In an otherwise batsman-dominated World Cup, the bouncer emerged as a key weapon for fast bowlers, most memorably during the peppering Wahab Riaz gave Shane Watson. Most pitches in the IPL are nowhere near as quick as some of the Australian tracks, and misdirected short balls can disappear into the crowd in smaller grounds, but accurate bouncers delivered by good fast bowlers are never easy to play. An extra bouncer in the over also makes it harder for batsmen to make premeditated movements and second-guess bowlers' plans.
ROOM FOR CROWD SPONTANIETY
The fan experience at IPL matches is heavily controlled. There's an emcee telling you when to cheer and when to start a Mexican wave, a DJ blasting out Bollywood music at every opportunity, and the appropriate team song whenever there's a boundary or wicket. Sometimes, as soon as you've arrived, you find a home-team flag on your seat. Given all that, it's difficult for a section of the crowd to make themselves heard if they've come up with an innovative chant or for a group holding up an interesting banner to make themselves seen. There is a case, therefore, for the IPL and its franchises to make their in-stadium experience a little less in-your-face, a little less in-your-eardrums. And if it isn't too much to ask, maybe even allow fans a bit of room to watch the game and introspect?
CATCH THE BALL CONTEST
What better way to reward keeping an eye on the cricket than by giving away prizes to fans who take catches in the stands? At all the World Cup matches in New Zealand, orange-clad spectators in the crowd fell over each other, literally, whenever sixes sailed beyond the rope, to try and catch the ball one-handed. It might even serve the IPL's commercial interests to add a crowd catch to their *insert sponsor's name here* sensational catches package.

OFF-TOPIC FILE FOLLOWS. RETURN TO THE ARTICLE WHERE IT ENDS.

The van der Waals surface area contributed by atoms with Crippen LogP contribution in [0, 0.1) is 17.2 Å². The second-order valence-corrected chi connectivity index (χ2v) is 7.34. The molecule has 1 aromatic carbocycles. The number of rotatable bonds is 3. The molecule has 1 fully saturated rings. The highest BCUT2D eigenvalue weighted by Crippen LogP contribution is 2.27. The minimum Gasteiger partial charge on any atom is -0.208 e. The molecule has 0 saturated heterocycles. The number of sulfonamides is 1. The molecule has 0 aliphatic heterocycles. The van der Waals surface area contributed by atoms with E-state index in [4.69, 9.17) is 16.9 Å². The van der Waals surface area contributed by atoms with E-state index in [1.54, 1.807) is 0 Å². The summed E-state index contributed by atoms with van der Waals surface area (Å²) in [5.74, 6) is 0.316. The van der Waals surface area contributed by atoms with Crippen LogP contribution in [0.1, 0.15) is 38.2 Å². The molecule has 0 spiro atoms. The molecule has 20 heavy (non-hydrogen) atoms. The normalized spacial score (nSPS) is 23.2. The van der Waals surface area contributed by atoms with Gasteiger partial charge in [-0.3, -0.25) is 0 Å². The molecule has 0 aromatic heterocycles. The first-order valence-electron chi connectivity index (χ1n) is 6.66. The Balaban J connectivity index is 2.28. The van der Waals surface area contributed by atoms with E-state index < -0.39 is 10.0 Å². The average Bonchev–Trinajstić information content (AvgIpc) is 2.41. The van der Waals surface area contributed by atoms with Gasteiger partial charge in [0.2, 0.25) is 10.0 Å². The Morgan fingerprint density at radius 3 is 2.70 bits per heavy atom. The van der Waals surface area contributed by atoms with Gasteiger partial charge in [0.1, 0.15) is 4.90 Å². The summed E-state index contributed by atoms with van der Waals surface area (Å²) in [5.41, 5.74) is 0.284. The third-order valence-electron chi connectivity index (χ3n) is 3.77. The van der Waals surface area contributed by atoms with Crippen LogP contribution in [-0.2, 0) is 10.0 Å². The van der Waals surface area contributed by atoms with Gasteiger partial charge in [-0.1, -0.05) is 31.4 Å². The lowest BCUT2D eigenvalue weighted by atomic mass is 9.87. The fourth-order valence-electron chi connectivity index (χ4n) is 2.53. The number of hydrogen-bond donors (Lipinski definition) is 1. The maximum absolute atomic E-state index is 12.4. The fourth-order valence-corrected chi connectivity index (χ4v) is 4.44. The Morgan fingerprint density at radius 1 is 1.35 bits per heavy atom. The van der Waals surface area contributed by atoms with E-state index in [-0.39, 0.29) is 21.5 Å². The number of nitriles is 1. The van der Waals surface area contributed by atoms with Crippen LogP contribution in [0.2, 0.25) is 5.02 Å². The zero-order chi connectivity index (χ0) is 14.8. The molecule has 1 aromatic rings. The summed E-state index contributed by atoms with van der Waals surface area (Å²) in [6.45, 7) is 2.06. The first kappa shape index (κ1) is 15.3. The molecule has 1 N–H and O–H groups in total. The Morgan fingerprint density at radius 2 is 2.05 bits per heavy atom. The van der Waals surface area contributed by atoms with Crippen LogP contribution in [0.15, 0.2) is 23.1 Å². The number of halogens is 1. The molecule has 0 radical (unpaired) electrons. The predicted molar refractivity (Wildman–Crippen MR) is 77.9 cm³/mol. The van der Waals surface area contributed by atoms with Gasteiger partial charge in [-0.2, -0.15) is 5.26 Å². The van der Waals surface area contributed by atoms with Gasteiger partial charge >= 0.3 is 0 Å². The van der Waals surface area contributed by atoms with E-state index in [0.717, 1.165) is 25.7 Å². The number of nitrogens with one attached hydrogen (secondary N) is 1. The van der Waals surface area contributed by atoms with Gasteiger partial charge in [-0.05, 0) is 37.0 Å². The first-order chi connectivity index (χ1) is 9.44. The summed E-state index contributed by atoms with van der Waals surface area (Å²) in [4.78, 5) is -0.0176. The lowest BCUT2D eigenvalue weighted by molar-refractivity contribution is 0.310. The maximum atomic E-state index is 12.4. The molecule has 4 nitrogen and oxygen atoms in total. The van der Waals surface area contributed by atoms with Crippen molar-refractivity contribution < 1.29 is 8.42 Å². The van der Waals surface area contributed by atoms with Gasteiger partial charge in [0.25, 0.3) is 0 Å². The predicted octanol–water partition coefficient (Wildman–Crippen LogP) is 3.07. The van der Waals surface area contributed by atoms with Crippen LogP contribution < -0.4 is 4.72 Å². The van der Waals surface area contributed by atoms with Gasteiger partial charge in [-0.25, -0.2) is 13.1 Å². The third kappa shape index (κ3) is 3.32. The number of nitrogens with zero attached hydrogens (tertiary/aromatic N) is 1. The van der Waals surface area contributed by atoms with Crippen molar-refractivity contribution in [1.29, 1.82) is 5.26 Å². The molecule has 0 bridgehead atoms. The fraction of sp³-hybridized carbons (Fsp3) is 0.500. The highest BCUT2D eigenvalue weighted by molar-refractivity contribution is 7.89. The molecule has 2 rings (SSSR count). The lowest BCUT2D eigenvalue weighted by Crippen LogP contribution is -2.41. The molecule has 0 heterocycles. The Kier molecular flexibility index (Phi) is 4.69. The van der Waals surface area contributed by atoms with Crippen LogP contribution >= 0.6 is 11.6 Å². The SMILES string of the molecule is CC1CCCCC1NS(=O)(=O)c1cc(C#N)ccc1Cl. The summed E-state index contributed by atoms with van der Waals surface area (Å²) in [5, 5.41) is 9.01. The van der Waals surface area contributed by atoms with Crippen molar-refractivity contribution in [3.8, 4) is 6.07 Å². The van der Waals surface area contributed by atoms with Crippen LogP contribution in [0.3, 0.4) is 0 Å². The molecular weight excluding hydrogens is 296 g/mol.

It somehow seems inappropriate that the blingiest cricket tournament in the known universe does not feature bails that light up. Apart from adding a flash of candy-shop neon to the spectacle of run-outs, stumpings and comprehensive clean-bowleds, they also bring the possibility of controversy. At the World Cup, their slight extra weight led to reprieves for Ed Joyce, Misbah-ul-Haq and Steven Smith when bowlers got through their defences. Imagine that happening in a crucial moment of an IPL play-off game.
NO HOLDS BARRED FOR COMMENTATORS
The best snippet of the 2014-15 Big Bash League may have happened in the discourse box, where Ricky Ponting talked with Kevin Pietersen without keeping down on uncomfortable inquiries. For 20 minutes, the cricket appeared a sideshow to a visit between two incredible cricketers that was brimming with trustworthiness and understanding. Possibly the IPL could take a leaf out of its Australian partner, and permit its observers to accomplish more than only cheerlead.